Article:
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A Florida was in for a shock when her school asked her to change her natural hair style.

For Nicole Orr, 16, her hair is a point of pride. It’s almost her trademark for the Montverde Academy junior. “People say they love my hair because it’s so diverse, curly and Afro-centric,” she told Fox 35 Orlando.

It never occurred to Nicole that her style would be a problem with school administrators. It was a surprise when the school told her parents that it violated the dress code, Fox 35 Orlando reports.

“I received a call saying that my daughter needed to get her hair done and she wears her natural and I was kind of taken aback by it,” Nicole’s father, Eric Orr, said.

Nicole’s mom, Secily Wilson, claimed the young lady felt ostracized for wearing her natural texture. Secily explained to Fox 35 Orlando, “She literally felt, ‘Wow, what’s wrong with my hair? The Caucasian girls are able to wear their natural hair straight. Why can’t I wear my natural hair the way that it grows?’”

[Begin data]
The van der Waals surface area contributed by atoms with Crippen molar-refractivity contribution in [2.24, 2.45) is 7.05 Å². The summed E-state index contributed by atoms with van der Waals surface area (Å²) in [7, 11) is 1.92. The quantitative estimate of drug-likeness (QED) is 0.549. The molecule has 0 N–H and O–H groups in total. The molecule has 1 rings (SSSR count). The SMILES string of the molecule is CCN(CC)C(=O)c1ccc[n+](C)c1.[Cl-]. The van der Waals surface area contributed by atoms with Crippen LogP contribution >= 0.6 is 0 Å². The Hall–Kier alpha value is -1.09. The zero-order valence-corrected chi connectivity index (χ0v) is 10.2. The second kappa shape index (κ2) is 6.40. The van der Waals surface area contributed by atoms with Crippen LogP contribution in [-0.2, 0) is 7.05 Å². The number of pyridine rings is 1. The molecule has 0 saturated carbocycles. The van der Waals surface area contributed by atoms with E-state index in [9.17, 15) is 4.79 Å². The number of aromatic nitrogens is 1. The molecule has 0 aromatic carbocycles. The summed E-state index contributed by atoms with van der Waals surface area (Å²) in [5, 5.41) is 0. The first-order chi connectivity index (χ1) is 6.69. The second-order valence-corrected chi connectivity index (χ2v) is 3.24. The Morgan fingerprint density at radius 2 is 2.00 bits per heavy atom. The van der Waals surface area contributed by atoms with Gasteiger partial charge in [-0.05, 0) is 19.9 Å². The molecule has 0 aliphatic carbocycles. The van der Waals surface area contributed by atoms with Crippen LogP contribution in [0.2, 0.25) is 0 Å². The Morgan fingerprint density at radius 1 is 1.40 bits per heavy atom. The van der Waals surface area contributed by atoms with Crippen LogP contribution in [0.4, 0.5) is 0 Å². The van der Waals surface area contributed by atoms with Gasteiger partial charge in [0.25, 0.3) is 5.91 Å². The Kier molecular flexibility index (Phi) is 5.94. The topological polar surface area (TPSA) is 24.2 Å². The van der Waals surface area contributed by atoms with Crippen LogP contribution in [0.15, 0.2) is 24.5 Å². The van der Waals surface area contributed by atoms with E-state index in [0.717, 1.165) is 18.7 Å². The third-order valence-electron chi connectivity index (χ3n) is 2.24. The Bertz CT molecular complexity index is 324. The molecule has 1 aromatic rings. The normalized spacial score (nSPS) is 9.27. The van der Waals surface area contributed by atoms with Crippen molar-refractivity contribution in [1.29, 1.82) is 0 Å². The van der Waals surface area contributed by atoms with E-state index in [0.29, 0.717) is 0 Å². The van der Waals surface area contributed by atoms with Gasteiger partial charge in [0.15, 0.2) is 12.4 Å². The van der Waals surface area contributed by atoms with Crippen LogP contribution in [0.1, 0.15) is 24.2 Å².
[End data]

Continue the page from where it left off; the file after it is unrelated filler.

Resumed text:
When asked what the specific problem with Nicoles hair style was, administrators cited a particular line in the student handbook that left a lot of room open for interpretation.

“It said ‘dread-like’ hair and so that could be ambiguous,” Eric argued, “and it could give you latitude to target a certain person or a certain group so we felt we needed to address the issue.”

Eric and Secily later sat down with the Montverde’s headmaster, Dr. Kasey Kesselring, to get more clarification on the matter.

“My understanding in talking with the dean of students, I think it was more in line with that neat and organized look that we’re going for. Not so much the issue of dread locks per say,” the headmaster told Fox 35 Orlando.

After some consideration, the headmaster opted to get rid of the problematic line in the dress code. Nicole’s parents are glad they took the school on to make sure that what happened to their daughter doesn’t happen to any other students.

“To know that we were able to help our daughter and all the other daughters or boys out there,” Secily said. “We feel pretty good about it.”


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